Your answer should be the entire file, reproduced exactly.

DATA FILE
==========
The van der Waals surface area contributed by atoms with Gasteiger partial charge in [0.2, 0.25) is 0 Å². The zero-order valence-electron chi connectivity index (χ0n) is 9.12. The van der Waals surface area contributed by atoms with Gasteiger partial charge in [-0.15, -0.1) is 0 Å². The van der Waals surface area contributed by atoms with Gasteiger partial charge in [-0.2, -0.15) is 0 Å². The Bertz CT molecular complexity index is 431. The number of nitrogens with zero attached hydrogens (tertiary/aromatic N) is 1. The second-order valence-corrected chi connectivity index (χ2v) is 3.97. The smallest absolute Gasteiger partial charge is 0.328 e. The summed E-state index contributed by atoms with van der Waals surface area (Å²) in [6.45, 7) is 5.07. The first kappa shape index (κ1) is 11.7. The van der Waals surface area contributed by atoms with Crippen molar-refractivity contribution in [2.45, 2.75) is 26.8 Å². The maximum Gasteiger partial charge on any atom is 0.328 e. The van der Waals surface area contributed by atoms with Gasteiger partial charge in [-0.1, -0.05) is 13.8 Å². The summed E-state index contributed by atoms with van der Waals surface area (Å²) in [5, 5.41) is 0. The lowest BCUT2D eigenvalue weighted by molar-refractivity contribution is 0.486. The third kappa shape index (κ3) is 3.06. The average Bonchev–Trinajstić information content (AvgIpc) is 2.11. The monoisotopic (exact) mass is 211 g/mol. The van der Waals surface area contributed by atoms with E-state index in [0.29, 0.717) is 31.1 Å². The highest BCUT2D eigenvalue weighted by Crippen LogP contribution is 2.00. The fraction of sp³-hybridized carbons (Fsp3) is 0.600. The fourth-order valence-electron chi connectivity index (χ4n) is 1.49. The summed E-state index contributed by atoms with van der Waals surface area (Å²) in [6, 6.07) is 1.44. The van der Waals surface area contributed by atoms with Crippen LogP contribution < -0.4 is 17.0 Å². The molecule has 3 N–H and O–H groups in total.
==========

The van der Waals surface area contributed by atoms with Gasteiger partial charge in [0.2, 0.25) is 0 Å². The zero-order valence-electron chi connectivity index (χ0n) is 9.12. The van der Waals surface area contributed by atoms with Gasteiger partial charge in [-0.15, -0.1) is 0 Å². The van der Waals surface area contributed by atoms with Gasteiger partial charge in [-0.2, -0.15) is 0 Å². The Bertz CT molecular complexity index is 431. The number of nitrogens with zero attached hydrogens (tertiary/aromatic N) is 1. The second-order valence-corrected chi connectivity index (χ2v) is 3.97. The smallest absolute Gasteiger partial charge is 0.328 e. The summed E-state index contributed by atoms with van der Waals surface area (Å²) in [6.45, 7) is 5.07. The first kappa shape index (κ1) is 11.7. The van der Waals surface area contributed by atoms with Crippen molar-refractivity contribution in [2.45, 2.75) is 26.8 Å². The maximum Gasteiger partial charge on any atom is 0.328 e. The van der Waals surface area contributed by atoms with Gasteiger partial charge in [-0.1, -0.05) is 13.8 Å². The summed E-state index contributed by atoms with van der Waals surface area (Å²) in [5, 5.41) is 0. The lowest BCUT2D eigenvalue weighted by molar-refractivity contribution is 0.486. The third kappa shape index (κ3) is 3.06. The average Bonchev–Trinajstić information content (AvgIpc) is 2.11. The monoisotopic (exact) mass is 211 g/mol. The van der Waals surface area contributed by atoms with E-state index in [0.29, 0.717) is 31.1 Å². The highest BCUT2D eigenvalue weighted by Crippen LogP contribution is 2.00. The fraction of sp³-hybridized carbons (Fsp3) is 0.600. The fourth-order valence-electron chi connectivity index (χ4n) is 1.49. The summed E-state index contributed by atoms with van der Waals surface area (Å²) in [6, 6.07) is 1.44. The van der Waals surface area contributed by atoms with Crippen LogP contribution < -0.4 is 17.0 Å². The molecule has 3 N–H and O–H groups in total.